The Center for Consumer Information & Insurance Oversight
Affordable Care Act Implementation FAQs - Set 7
Set out below are additional Frequently Asked Questions (FAQs) regarding implementation of the market reform provisions of the Affordable Care Act, as well as FAQs regarding implementation of the Paul Wellstone and Pete Domenici Mental Health Parity and Addiction Equity Act of 2008 (MHPAEA). These FAQs have been prepared jointly by the Departments of Health and Human Services (HHS), Labor and the Treasury (the Departments). Like previously issued FAQs (available at http://www.dol.gov/ebsa/healthreform/), these FAQs answer questions from stakeholders to help people understand the new law and benefit from it, as intended.
The Departments anticipate issuing further responses to questions and issuing other guidance in the future. We hope these publications will provide additional clarity and assistance.
Table of Contents
- Summary of Benefits and Coverage and Uniform Glossary requirements of PHS Act § 2715
- Mental Health Parity and Addiction Equity Act of 2008
Summary of Benefits and Coverage and Uniform Glossary Requirements of PHS Act § 2715
Q1. On August 22, 2011, the Departments issued proposed regulations and proposed templates in connection with implementation of the Summary of Benefits and Coverage and Uniform Glossary requirements of PHS Act § 2715. An applicability date “beginning March 23, 2012” was proposed. At the same time, the Departments invited comments generally, as well as on a range of discrete issues, including the timing of the application of the SBC requirement.
My plan anticipates that preparation of the summary of benefits and coverage will take several months and require significant resources. In light of the March 23, 2012 proposed applicability date, we are considering moving forward with implementation of the Summary of Benefits and Coverage requirements, using the proposed rules and templates, but are concerned that the final rules and templates will differ from the proposed rules and templates, which would prompt additional implementation costs. What is the timeline for the issuance of future guidance on the summary of benefits and coverage? What actions should my plan be taking now, if any?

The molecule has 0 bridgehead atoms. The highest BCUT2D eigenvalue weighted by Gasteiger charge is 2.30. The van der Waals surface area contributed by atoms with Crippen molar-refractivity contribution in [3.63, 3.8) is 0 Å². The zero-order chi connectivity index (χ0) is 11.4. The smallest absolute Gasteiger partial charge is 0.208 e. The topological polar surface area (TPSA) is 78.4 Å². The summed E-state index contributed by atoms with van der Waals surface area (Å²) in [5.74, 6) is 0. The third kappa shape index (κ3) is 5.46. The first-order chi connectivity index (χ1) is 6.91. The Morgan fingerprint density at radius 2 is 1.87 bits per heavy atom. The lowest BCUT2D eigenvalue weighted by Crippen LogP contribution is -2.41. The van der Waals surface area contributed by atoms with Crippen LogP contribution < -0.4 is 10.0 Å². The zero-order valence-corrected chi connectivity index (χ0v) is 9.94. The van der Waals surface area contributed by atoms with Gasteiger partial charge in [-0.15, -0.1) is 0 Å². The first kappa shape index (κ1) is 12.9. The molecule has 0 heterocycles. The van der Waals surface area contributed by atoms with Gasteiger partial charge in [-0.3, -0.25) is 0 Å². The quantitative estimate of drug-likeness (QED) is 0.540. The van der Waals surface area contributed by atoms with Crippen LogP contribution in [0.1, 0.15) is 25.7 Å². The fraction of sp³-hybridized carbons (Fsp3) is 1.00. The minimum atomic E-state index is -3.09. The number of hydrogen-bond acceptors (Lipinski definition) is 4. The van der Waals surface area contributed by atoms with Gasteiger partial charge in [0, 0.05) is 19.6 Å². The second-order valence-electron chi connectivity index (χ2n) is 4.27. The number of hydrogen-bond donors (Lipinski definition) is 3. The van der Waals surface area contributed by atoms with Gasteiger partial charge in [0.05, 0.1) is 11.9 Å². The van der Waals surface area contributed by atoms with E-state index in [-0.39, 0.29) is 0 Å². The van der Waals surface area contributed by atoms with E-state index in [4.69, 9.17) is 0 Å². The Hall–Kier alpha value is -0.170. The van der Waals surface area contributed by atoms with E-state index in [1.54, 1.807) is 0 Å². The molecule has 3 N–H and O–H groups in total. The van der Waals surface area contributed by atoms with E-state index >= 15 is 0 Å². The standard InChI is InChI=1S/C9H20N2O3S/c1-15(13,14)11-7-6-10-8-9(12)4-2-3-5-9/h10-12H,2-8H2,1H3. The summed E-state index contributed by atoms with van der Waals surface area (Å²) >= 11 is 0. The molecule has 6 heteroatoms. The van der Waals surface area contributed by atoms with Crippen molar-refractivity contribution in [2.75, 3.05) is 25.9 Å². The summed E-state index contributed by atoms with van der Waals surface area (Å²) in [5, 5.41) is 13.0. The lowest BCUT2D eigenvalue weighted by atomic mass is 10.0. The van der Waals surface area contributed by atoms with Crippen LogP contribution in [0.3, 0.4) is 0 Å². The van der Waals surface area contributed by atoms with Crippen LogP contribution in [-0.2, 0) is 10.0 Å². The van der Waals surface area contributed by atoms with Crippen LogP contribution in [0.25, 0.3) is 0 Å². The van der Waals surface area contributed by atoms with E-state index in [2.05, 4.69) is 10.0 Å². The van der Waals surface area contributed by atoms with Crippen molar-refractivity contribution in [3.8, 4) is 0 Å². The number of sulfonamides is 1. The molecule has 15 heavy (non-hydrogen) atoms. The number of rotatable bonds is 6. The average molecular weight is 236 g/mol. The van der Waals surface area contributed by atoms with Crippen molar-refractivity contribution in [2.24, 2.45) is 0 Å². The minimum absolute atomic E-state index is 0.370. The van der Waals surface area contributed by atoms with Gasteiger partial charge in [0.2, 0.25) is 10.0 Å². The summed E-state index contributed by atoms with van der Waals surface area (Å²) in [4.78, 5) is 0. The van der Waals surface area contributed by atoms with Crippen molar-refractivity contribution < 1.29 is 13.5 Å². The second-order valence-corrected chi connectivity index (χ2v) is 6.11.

A1. The Departments received many comments on the proposed regulations and templates and intend to issue, as soon as possible, final regulations that take into account these comments and other stakeholder feedback.
PHS Act section 2715 provides that group health plans and health insurance issuers shall provide the Summary of Benefits and Coverage and Uniform Glossary pursuant to standards developed by the Departments. Accordingly, until final regulations are issued and applicable, plans and issuers are not required to comply with PHS Act section 2715.
It is anticipated that the Departments’ final regulations, once issued, will include an applicability date that gives group health plans and health insurance issuers sufficient time to comply.
Mental Health Parity and Addiction Equity Act of 2008